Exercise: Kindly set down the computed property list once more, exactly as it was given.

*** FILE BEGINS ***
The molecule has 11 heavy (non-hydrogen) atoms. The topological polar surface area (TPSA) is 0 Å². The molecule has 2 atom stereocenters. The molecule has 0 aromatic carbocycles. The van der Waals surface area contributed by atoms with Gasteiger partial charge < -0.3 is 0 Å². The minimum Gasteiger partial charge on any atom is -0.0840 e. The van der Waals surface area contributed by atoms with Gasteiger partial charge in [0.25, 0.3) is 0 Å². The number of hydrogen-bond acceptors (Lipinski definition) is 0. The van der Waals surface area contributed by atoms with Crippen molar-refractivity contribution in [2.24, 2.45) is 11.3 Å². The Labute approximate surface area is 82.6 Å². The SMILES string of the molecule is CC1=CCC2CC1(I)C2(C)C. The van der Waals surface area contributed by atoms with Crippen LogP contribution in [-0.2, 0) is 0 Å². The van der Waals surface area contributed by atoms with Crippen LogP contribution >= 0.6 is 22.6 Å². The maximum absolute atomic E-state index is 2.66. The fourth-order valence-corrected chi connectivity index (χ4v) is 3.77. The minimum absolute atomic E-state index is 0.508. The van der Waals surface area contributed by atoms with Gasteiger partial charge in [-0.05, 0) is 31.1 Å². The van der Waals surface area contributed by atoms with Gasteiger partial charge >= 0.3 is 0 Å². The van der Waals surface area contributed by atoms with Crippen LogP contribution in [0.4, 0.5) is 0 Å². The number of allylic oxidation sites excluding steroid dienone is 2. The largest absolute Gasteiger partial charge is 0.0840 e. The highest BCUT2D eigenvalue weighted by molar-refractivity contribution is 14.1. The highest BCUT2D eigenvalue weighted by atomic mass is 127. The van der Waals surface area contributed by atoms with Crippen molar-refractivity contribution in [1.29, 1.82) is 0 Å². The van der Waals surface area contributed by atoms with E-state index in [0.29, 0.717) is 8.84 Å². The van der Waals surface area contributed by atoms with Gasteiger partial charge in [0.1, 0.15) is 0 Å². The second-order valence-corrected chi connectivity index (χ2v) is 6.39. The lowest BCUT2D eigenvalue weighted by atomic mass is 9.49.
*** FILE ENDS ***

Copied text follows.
The molecule has 11 heavy (non-hydrogen) atoms. The topological polar surface area (TPSA) is 0 Å². The molecule has 2 atom stereocenters. The molecule has 0 aromatic carbocycles. The van der Waals surface area contributed by atoms with Gasteiger partial charge < -0.3 is 0 Å². The minimum Gasteiger partial charge on any atom is -0.0840 e. The van der Waals surface area contributed by atoms with Gasteiger partial charge in [0.25, 0.3) is 0 Å². The number of hydrogen-bond acceptors (Lipinski definition) is 0. The van der Waals surface area contributed by atoms with Crippen molar-refractivity contribution in [2.24, 2.45) is 11.3 Å². The Labute approximate surface area is 82.6 Å². The SMILES string of the molecule is CC1=CCC2CC1(I)C2(C)C. The van der Waals surface area contributed by atoms with Crippen LogP contribution in [-0.2, 0) is 0 Å². The van der Waals surface area contributed by atoms with Crippen LogP contribution >= 0.6 is 22.6 Å². The maximum absolute atomic E-state index is 2.66. The fourth-order valence-corrected chi connectivity index (χ4v) is 3.77. The minimum absolute atomic E-state index is 0.508. The van der Waals surface area contributed by atoms with Gasteiger partial charge in [-0.05, 0) is 31.1 Å². The van der Waals surface area contributed by atoms with Gasteiger partial charge >= 0.3 is 0 Å². The van der Waals surface area contributed by atoms with Crippen LogP contribution in [0.4, 0.5) is 0 Å². The number of allylic oxidation sites excluding steroid dienone is 2. The largest absolute Gasteiger partial charge is 0.0840 e. The highest BCUT2D eigenvalue weighted by molar-refractivity contribution is 14.1. The highest BCUT2D eigenvalue weighted by atomic mass is 127. The van der Waals surface area contributed by atoms with Crippen molar-refractivity contribution in [1.29, 1.82) is 0 Å². The van der Waals surface area contributed by atoms with E-state index in [0.29, 0.717) is 8.84 Å². The van der Waals surface area contributed by atoms with Gasteiger partial charge in [0.1, 0.15) is 0 Å². The second-order valence-corrected chi connectivity index (χ2v) is 6.39. The lowest BCUT2D eigenvalue weighted by atomic mass is 9.49.